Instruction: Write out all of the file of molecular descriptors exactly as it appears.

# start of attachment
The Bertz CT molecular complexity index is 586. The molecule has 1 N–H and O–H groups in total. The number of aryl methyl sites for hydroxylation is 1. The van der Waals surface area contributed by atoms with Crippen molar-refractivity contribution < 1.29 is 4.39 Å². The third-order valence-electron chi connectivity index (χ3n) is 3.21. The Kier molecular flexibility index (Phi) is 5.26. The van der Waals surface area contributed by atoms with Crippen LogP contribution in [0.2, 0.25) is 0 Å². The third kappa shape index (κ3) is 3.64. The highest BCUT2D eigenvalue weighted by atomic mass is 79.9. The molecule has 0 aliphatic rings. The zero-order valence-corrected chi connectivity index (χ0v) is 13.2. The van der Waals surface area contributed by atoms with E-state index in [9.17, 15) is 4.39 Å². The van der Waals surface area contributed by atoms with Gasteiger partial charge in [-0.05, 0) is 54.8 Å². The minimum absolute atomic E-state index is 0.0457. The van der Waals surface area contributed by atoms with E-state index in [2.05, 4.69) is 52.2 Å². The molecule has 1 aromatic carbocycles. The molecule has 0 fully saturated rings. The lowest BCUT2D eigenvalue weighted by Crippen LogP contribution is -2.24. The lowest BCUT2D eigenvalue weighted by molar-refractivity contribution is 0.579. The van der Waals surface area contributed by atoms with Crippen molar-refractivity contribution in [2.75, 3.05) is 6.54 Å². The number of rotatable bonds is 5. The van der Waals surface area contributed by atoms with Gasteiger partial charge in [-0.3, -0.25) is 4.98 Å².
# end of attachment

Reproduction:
The Bertz CT molecular complexity index is 586. The molecule has 1 N–H and O–H groups in total. The number of aryl methyl sites for hydroxylation is 1. The van der Waals surface area contributed by atoms with Crippen molar-refractivity contribution < 1.29 is 4.39 Å². The third-order valence-electron chi connectivity index (χ3n) is 3.21. The Kier molecular flexibility index (Phi) is 5.26. The van der Waals surface area contributed by atoms with Crippen LogP contribution in [0.2, 0.25) is 0 Å². The third kappa shape index (κ3) is 3.64. The highest BCUT2D eigenvalue weighted by atomic mass is 79.9. The molecule has 0 aliphatic rings. The zero-order valence-corrected chi connectivity index (χ0v) is 13.2. The van der Waals surface area contributed by atoms with E-state index in [9.17, 15) is 4.39 Å². The van der Waals surface area contributed by atoms with Gasteiger partial charge in [-0.05, 0) is 54.8 Å². The minimum absolute atomic E-state index is 0.0457. The van der Waals surface area contributed by atoms with E-state index in [2.05, 4.69) is 52.2 Å². The molecule has 1 aromatic carbocycles. The molecule has 0 fully saturated rings. The lowest BCUT2D eigenvalue weighted by Crippen LogP contribution is -2.24. The lowest BCUT2D eigenvalue weighted by molar-refractivity contribution is 0.579. The van der Waals surface area contributed by atoms with Crippen molar-refractivity contribution in [2.75, 3.05) is 6.54 Å². The number of rotatable bonds is 5. The van der Waals surface area contributed by atoms with Gasteiger partial charge in [-0.3, -0.25) is 4.98 Å².